Many wastewater treatment plants were inadequately designed to handle the removal of emerging contaminants, such as pharmaceutical products, steroid hormones, beauty and health products supposed to degrade in natural conditions. Likewise, POPs contain organochlorinated compounds, such as pesticides and industrial grade chemicals, common to fatty tissue (El-Shahawi, 2010).The primary and secondary remediation processes present inefficiencies within the above mentioned types of contaminants. On the other hand, advanced oxidation processes make use of the formation of hydroxyl radicals to degrade even the most recalcitrant (difficult to degrade) pollutants in wastewater flows.
In general, the performance of electrochemical processes is decided by a complex interaction between parameters that can be optimized effectively and inexpensively. This performance aims to achieve the mineralization (destruction) of the contaminants or their decomposition.
The role of the electrochemical cell within the electrochemical and oxidation-reduction processes is worth noting in the context of the elements and their oxidation states that many a student has devoted entire days to attempting to understand. It is within this experimental device that electricity is generated by means of a chemical reaction or, failing that, energy is received from an external source thus enabling the oxide reduction reactions to occur it its system.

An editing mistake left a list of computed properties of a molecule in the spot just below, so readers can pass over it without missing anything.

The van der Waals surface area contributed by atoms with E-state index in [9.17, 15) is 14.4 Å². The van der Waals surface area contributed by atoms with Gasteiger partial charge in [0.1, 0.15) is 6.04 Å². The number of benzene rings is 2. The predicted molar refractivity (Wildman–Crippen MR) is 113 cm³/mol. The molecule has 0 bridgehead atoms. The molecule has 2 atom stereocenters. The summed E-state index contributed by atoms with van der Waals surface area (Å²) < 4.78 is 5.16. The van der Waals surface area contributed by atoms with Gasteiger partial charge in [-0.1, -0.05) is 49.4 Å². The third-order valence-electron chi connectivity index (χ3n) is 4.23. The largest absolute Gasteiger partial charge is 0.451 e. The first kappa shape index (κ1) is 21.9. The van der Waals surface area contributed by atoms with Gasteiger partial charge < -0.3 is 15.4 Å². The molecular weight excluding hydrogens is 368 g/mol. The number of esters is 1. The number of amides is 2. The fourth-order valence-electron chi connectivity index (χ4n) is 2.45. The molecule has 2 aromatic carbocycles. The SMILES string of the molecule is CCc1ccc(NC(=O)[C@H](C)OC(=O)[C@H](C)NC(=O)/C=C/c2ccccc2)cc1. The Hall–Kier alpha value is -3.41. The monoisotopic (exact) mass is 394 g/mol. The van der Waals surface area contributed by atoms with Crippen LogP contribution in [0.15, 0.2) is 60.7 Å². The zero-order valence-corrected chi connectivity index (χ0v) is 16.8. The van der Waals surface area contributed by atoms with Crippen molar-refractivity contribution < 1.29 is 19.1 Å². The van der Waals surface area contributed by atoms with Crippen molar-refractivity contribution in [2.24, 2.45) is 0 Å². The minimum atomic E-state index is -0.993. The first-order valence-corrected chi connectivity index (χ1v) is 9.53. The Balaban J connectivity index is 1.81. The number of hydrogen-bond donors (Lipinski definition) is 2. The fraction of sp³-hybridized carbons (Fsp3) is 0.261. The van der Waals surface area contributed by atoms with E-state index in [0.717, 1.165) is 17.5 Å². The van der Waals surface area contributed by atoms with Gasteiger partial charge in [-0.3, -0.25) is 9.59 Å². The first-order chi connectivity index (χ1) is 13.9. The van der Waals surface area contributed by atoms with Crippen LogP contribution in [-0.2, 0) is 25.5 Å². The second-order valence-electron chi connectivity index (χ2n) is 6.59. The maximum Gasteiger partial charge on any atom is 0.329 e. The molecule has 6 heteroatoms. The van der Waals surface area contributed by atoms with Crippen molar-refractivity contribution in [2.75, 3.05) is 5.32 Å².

Cells are characterized by having the following specific components:
- an anode where the oxidation reaction or electron loss takes place;
- a cathode where the reduction reaction takes place resulting in the gaining of electrons;
- a voltmeter that measures the electric potential difference between the anode and cathode by permitting the flow of electrons closing the circuit.